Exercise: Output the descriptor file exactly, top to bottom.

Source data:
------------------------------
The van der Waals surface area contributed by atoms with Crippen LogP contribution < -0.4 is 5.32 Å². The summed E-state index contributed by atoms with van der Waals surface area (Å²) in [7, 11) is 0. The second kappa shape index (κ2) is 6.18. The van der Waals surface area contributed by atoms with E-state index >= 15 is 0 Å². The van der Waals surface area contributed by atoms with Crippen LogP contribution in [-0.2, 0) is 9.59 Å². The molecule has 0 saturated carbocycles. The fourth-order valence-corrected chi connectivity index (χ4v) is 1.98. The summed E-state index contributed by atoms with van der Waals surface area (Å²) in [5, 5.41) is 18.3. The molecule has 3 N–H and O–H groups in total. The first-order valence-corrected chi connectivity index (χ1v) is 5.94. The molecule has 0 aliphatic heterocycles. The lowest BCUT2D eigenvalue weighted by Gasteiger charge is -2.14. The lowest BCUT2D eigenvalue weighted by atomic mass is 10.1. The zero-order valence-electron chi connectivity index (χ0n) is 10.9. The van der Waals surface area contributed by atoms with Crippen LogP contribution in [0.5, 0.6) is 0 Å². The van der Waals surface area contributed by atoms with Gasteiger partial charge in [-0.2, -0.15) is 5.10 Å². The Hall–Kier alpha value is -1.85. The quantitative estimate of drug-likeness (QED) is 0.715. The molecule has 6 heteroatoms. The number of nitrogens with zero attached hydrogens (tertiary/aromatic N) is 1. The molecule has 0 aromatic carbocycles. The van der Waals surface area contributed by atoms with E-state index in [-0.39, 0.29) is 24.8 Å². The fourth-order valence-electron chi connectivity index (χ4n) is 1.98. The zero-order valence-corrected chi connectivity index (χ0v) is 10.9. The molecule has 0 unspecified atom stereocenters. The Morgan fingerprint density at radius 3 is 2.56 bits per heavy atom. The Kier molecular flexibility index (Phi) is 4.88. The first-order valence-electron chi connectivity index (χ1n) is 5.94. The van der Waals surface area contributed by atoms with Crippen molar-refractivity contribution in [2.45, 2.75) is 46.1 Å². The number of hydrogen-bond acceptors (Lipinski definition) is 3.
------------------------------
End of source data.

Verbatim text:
The van der Waals surface area contributed by atoms with Crippen LogP contribution < -0.4 is 5.32 Å². The summed E-state index contributed by atoms with van der Waals surface area (Å²) in [7, 11) is 0. The second kappa shape index (κ2) is 6.18. The van der Waals surface area contributed by atoms with E-state index >= 15 is 0 Å². The van der Waals surface area contributed by atoms with Crippen LogP contribution in [-0.2, 0) is 9.59 Å². The molecule has 0 saturated carbocycles. The fourth-order valence-corrected chi connectivity index (χ4v) is 1.98. The summed E-state index contributed by atoms with van der Waals surface area (Å²) in [5, 5.41) is 18.3. The molecule has 3 N–H and O–H groups in total. The first-order valence-corrected chi connectivity index (χ1v) is 5.94. The molecule has 0 aliphatic heterocycles. The lowest BCUT2D eigenvalue weighted by Gasteiger charge is -2.14. The lowest BCUT2D eigenvalue weighted by atomic mass is 10.1. The zero-order valence-electron chi connectivity index (χ0n) is 10.9. The van der Waals surface area contributed by atoms with Crippen LogP contribution in [0.5, 0.6) is 0 Å². The van der Waals surface area contributed by atoms with Gasteiger partial charge in [-0.2, -0.15) is 5.10 Å². The Hall–Kier alpha value is -1.85. The quantitative estimate of drug-likeness (QED) is 0.715. The molecule has 6 heteroatoms. The number of nitrogens with zero attached hydrogens (tertiary/aromatic N) is 1. The molecule has 0 aromatic carbocycles. The van der Waals surface area contributed by atoms with E-state index in [-0.39, 0.29) is 24.8 Å². The fourth-order valence-electron chi connectivity index (χ4n) is 1.98. The zero-order valence-corrected chi connectivity index (χ0v) is 10.9. The molecule has 0 unspecified atom stereocenters. The Morgan fingerprint density at radius 3 is 2.56 bits per heavy atom. The Kier molecular flexibility index (Phi) is 4.88. The first-order valence-electron chi connectivity index (χ1n) is 5.94. The van der Waals surface area contributed by atoms with Crippen molar-refractivity contribution in [2.45, 2.75) is 46.1 Å². The number of hydrogen-bond acceptors (Lipinski definition) is 3.